• All correct, but the A330neo really isn’t doing too badly considering the development costs were covered at 200 units (my estimate at the time it was launched), the line is fully depreciated and they are increasing production from 2 per month to 4 per month. So if we assume the 787 ramps to 12, the A330 will get ~25% of that market (vs zero if they hadn’t done it)
      It won’t sell as well at the (brilliantly positioned) 787 but the critical point is that it keeps the pricing honest at the bottom end of the 787. Reducing your competitors profits at no cost (or even a small profit) to yourself – what’s not to like?

      • Reducing your competitors profits should never, ever, ever be a goal in business. Maximizing your own companies profits should always be your primary goal. I don’t care how much my competitors make as long as I reach my own profitability goals. The fact that a former Airbus executive actually admitted that they spent billions to minimize their competitors profits shows Airbus is not actually a normal capitalist company. This shows the Airbus leadership team has the zero sum/fixed sized pie philosophy, not a growth/abundance philosophy which is not a good sign for long term success.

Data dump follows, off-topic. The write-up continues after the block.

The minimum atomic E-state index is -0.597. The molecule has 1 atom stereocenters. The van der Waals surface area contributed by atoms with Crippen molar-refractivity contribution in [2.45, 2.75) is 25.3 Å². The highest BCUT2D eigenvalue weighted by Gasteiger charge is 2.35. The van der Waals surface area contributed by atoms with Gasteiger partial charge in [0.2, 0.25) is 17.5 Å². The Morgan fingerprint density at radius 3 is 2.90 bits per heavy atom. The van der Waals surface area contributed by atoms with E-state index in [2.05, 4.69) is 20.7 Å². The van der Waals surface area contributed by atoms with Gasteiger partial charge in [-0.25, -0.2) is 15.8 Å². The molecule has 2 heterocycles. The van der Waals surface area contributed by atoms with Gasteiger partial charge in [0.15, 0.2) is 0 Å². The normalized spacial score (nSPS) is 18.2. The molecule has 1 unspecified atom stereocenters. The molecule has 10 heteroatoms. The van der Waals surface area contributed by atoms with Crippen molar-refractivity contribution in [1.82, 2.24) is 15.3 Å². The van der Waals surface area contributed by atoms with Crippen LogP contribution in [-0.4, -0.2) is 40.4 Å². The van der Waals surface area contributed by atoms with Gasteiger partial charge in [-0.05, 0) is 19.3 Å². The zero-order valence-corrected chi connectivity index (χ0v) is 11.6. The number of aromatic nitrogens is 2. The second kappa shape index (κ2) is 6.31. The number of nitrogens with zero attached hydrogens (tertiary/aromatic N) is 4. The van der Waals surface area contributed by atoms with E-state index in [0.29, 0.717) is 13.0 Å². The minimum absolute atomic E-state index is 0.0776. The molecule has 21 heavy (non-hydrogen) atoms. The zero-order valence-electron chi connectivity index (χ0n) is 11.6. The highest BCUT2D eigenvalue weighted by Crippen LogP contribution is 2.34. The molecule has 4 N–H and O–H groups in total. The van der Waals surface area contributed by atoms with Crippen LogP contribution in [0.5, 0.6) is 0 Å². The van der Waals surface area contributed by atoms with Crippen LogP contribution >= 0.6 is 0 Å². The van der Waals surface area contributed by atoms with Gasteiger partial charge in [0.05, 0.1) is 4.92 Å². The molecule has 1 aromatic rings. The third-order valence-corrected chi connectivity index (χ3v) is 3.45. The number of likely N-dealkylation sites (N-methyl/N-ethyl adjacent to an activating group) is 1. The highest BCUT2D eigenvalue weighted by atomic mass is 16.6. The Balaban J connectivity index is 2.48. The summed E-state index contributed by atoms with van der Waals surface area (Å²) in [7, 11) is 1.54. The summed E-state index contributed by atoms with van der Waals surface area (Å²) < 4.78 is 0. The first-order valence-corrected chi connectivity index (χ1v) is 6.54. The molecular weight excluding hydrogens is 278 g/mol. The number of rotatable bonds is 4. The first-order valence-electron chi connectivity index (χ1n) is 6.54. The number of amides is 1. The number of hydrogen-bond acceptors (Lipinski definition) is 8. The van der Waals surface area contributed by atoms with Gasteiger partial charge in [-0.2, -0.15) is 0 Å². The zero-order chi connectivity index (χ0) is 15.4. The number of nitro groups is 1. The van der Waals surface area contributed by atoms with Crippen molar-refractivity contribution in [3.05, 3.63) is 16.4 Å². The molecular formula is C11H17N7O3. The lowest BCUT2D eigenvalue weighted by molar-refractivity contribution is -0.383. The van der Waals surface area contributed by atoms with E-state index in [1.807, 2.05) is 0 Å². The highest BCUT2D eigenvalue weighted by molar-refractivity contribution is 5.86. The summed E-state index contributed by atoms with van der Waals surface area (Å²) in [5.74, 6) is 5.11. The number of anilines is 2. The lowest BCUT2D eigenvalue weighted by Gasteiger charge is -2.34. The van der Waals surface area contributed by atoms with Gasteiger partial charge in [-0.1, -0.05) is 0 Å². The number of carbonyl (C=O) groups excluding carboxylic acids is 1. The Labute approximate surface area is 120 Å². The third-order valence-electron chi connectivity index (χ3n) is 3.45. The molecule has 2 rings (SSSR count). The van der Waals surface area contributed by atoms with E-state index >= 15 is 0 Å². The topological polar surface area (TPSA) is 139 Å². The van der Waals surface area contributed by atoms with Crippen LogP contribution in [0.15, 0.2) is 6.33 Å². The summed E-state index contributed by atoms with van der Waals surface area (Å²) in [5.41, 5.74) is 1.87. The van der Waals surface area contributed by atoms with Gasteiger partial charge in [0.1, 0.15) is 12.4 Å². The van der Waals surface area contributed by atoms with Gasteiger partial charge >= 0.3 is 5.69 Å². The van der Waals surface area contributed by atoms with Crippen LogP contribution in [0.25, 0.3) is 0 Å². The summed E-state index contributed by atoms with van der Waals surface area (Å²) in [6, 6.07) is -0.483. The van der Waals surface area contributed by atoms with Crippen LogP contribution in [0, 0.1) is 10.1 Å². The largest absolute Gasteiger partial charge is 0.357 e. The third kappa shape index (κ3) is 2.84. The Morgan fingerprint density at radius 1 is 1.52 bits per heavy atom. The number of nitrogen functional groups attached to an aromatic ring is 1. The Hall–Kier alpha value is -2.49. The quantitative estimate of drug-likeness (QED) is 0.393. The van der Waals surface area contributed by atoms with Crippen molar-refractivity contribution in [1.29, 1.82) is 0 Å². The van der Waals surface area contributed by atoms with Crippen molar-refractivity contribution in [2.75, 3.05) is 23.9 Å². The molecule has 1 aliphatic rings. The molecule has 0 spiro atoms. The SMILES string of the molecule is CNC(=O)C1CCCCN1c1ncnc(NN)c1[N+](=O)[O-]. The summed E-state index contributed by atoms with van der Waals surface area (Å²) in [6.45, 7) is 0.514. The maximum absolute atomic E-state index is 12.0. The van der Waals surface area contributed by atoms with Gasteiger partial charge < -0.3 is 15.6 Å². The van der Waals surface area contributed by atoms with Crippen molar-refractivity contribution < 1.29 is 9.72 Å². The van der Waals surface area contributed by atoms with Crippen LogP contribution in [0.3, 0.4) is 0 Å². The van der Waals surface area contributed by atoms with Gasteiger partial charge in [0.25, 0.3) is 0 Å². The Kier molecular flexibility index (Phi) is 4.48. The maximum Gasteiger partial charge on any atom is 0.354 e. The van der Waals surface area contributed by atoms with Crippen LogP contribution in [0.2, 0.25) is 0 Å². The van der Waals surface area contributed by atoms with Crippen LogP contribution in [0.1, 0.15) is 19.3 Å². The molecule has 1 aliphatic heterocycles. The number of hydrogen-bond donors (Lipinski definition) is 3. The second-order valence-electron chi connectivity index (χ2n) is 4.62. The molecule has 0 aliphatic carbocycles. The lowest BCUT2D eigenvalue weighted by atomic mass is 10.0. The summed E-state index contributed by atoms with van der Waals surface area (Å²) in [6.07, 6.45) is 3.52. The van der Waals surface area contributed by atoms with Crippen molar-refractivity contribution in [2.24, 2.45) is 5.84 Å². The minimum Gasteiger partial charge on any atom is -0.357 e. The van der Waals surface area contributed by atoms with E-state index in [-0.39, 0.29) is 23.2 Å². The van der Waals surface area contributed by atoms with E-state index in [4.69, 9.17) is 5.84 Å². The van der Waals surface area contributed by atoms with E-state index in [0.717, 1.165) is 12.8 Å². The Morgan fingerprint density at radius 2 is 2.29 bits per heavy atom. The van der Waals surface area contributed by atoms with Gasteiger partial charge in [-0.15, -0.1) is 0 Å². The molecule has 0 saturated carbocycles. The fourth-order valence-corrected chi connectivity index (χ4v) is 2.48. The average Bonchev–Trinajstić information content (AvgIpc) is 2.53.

• Budget longhaul carriers may find the A330neo’s price tag more attractive than the alternatives: BA can’t continue selling its planes at a loss for ever, and the mega-discounting will have to stop at some point.

      Also, the A330neo has earlier slots available than the alternatives.

      It cost a pittance to develop, so what’s the risk?

      • I agree development cost is low and also risk. I’m not against airbus developing the jet I think I mean hey, what do they have to lose? Also it was on time and on schedule so doubt there were any overruns. I’m just giving my own thoughts on why it always just gets lost in the middle of everything.